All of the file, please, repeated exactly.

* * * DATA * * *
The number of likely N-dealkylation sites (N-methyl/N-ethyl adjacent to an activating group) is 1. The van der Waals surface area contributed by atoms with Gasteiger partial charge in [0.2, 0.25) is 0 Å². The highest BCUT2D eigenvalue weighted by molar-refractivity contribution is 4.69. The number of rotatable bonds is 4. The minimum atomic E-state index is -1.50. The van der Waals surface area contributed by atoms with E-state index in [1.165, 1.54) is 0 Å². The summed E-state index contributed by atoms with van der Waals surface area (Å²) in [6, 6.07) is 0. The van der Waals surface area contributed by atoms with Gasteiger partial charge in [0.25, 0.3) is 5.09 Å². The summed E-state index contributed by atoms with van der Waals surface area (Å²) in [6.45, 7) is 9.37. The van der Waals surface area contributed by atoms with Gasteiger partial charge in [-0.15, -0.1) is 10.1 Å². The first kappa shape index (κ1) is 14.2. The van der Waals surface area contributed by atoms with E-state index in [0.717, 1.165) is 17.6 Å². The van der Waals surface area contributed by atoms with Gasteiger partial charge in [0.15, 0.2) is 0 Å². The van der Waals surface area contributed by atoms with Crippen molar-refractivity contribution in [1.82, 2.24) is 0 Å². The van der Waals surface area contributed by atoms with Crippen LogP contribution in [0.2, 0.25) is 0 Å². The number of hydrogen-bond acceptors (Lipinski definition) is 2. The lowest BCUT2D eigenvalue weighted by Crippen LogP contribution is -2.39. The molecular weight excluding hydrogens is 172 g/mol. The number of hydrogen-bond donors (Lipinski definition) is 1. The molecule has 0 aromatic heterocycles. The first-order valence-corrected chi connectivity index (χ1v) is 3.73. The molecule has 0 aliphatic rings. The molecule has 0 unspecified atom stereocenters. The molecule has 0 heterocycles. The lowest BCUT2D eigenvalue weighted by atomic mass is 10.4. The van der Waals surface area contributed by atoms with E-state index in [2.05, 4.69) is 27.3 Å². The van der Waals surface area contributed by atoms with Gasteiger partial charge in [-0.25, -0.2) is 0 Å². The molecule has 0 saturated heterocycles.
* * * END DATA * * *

The number of likely N-dealkylation sites (N-methyl/N-ethyl adjacent to an activating group) is 1. The van der Waals surface area contributed by atoms with Gasteiger partial charge in [0.2, 0.25) is 0 Å². The highest BCUT2D eigenvalue weighted by molar-refractivity contribution is 4.69. The number of rotatable bonds is 4. The minimum atomic E-state index is -1.50. The van der Waals surface area contributed by atoms with E-state index in [1.165, 1.54) is 0 Å². The summed E-state index contributed by atoms with van der Waals surface area (Å²) in [6, 6.07) is 0. The van der Waals surface area contributed by atoms with Gasteiger partial charge in [0.25, 0.3) is 5.09 Å². The summed E-state index contributed by atoms with van der Waals surface area (Å²) in [6.45, 7) is 9.37. The van der Waals surface area contributed by atoms with Gasteiger partial charge in [-0.15, -0.1) is 10.1 Å². The first kappa shape index (κ1) is 14.2. The van der Waals surface area contributed by atoms with E-state index in [0.717, 1.165) is 17.6 Å². The van der Waals surface area contributed by atoms with Gasteiger partial charge in [0.15, 0.2) is 0 Å². The van der Waals surface area contributed by atoms with Crippen molar-refractivity contribution in [1.82, 2.24) is 0 Å². The van der Waals surface area contributed by atoms with Crippen LogP contribution in [0.2, 0.25) is 0 Å². The number of hydrogen-bond acceptors (Lipinski definition) is 2. The lowest BCUT2D eigenvalue weighted by Crippen LogP contribution is -2.39. The molecular weight excluding hydrogens is 172 g/mol. The number of hydrogen-bond donors (Lipinski definition) is 1. The molecule has 0 aromatic heterocycles. The first-order valence-corrected chi connectivity index (χ1v) is 3.73. The molecule has 0 aliphatic rings. The molecule has 0 unspecified atom stereocenters. The molecule has 0 heterocycles. The lowest BCUT2D eigenvalue weighted by atomic mass is 10.4. The van der Waals surface area contributed by atoms with E-state index in [2.05, 4.69) is 27.3 Å². The van der Waals surface area contributed by atoms with Gasteiger partial charge in [-0.25, -0.2) is 0 Å². The molecule has 0 saturated heterocycles.